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Athletes’ Body Talk in the Media Serves No One

On a recent Sunday I was doing two things I rarely do: 1. watching pro golf on TV, and 2. complaining loudly at the TV. Why I was watching golf (the 2022 US Open, final round), I’m not really sure. But I do know why I was complaining.

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I was complaining because the broadcasters were making comments about the bodies of the pro golfers as they teed off on the first hole. One player was described repeatedly as “baby-faced,” another was “slender,” and a third was “sturdy.” Maybe it was just a lazy start to the commentary, but with all the history and statistics available to discuss, who is served by this body talk?

Televised commentary on athletes’ bodies is a much more prevalent issue for women, one that creates a double standard to boot. As Kathita Davidson notes, descriptions of male athletes’ bodies often reinforce perceptions of strength, athleticism, and performance. In contrast, the descriptions of women athletes’ bodies are often hetero-sexualized in ways that undermine their athleticism. As well, non-binary gendered and intersex bodies are the almost nearly always the subject of controversy and discrimination.

Body talk happens in the media at all levels of game. In the last year, two commentators were fired for making disparaging comments about high school basketball players’ bodies. At the 2021 Winter Olympics, there was pressure to focus on sports appeal and not sex appeal of the athletes. Not long after, an Olympics figure-skating commentator was fired for a degrading remark about a female Canadian figure skater (though it was about her personality, not her physique).

Focus on the bodies of athletes is not only a frequent issue but a problem, as Christine Yu observes:

Aerobic capacitypowerstrength, muscular endurancebiomechanics, strategy, tenacity, and good genes—none of which are necessarily visible to the human eye—all determine an athlete’s ability. And yet, especially with women athletes, appearance often becomes the sole focus, even when it has nothing to do with performance. This overemphasis on what athletes look like is damaging on both an individual and a cultural level, and it’s time to reconsider how we talk about their bodies.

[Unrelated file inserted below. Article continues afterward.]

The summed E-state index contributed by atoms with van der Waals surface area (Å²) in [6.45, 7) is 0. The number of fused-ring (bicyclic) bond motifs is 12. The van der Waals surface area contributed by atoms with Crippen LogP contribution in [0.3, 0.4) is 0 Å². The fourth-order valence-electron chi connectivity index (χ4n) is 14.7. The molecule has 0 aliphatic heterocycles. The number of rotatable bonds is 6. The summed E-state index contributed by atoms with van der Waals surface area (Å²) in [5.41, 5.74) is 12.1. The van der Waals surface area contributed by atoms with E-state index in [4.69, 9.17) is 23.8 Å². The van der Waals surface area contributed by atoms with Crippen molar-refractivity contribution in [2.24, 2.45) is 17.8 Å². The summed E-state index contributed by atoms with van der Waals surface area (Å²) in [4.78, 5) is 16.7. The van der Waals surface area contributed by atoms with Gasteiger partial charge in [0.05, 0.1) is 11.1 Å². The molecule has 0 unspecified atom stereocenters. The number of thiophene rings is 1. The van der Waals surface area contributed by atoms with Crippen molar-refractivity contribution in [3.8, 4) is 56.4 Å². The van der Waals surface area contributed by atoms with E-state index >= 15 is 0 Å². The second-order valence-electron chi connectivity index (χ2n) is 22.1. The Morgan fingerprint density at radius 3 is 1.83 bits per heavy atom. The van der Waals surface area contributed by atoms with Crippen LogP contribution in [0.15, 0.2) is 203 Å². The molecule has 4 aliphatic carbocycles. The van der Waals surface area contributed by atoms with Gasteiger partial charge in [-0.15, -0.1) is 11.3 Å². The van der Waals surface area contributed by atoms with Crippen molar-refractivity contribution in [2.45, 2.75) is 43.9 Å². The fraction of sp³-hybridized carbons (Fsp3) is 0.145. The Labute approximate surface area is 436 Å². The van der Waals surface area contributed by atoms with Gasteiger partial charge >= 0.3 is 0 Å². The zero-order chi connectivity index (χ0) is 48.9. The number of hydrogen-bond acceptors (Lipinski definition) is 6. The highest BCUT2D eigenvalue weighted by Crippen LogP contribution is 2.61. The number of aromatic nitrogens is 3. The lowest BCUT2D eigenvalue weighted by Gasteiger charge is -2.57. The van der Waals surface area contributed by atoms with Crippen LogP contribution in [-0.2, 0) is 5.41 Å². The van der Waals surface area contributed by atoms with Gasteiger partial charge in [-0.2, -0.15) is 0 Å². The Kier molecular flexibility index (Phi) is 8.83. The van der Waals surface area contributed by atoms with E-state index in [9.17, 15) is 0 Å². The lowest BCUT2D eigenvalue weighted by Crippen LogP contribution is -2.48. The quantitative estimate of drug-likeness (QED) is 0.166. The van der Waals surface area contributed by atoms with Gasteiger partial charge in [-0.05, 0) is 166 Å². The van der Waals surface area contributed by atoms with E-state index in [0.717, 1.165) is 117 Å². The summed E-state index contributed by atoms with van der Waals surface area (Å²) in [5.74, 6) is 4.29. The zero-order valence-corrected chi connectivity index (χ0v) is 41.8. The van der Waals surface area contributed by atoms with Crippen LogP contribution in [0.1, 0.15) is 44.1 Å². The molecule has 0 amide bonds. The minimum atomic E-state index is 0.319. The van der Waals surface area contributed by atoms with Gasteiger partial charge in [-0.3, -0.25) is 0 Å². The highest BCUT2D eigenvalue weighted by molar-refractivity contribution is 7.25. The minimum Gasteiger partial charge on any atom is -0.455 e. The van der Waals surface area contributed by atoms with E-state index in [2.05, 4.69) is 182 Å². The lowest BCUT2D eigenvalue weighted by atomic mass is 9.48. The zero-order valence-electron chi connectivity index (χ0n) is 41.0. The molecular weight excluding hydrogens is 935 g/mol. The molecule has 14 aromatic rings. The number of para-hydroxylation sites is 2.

Christine Yu, 2020, para.6

The emphasis on appearance and physique can be damaging to men and boys as well. The American Addiction Center has an article of men and body dysmorphia disorder (BDD) that highlights bigorexia, combining the Latin -orexia (an appetite for) with obsession over the big-ness of muscles. This disorder causes pain, distress, and sometimes harmful physical and dietary changes, and men are far less likely to ask for help.

The pro golfers weren’t listening to the broadcasters’ body talk as they teed off at the US Open’s, and they might not have cared about what was said.

Still, thousands of aspiring male golfers were watching and listening to the televised patter about bodies that had nothing to do with the game. By drawing attention to who is slender, sturdy, or baby-faced, the broadcasters invited body comparisons and scrutiny—to no meaningful end.

So, ultimately this post is just a reminder to anyone who gets an opportunity to talk about any athletes in front of a microphone: Focus your comments on athletic performance, not on athletic bodies.

Image by @midsizequeens

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